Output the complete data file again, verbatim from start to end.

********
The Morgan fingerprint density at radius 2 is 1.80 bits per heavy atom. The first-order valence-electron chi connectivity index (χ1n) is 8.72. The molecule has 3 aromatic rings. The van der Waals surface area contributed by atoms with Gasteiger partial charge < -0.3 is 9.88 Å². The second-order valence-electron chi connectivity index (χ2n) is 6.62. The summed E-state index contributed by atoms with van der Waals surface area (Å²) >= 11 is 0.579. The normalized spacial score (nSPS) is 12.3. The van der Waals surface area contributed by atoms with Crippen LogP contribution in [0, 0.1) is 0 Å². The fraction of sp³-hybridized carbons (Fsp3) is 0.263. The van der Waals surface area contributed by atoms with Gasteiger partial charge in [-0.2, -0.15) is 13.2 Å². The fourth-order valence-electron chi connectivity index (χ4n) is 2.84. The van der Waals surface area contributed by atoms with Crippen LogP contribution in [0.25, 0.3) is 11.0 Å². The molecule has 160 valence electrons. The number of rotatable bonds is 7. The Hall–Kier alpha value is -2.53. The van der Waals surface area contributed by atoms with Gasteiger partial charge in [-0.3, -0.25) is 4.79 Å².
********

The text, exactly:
The Morgan fingerprint density at radius 2 is 1.80 bits per heavy atom. The first-order valence-electron chi connectivity index (χ1n) is 8.72. The molecule has 3 aromatic rings. The van der Waals surface area contributed by atoms with Gasteiger partial charge < -0.3 is 9.88 Å². The second-order valence-electron chi connectivity index (χ2n) is 6.62. The summed E-state index contributed by atoms with van der Waals surface area (Å²) >= 11 is 0.579. The normalized spacial score (nSPS) is 12.3. The van der Waals surface area contributed by atoms with Crippen LogP contribution in [0, 0.1) is 0 Å². The fraction of sp³-hybridized carbons (Fsp3) is 0.263. The van der Waals surface area contributed by atoms with Gasteiger partial charge in [-0.2, -0.15) is 13.2 Å². The fourth-order valence-electron chi connectivity index (χ4n) is 2.84. The van der Waals surface area contributed by atoms with Crippen LogP contribution in [0.25, 0.3) is 11.0 Å². The molecule has 160 valence electrons. The number of rotatable bonds is 7. The Hall–Kier alpha value is -2.53. The van der Waals surface area contributed by atoms with Gasteiger partial charge in [-0.3, -0.25) is 4.79 Å².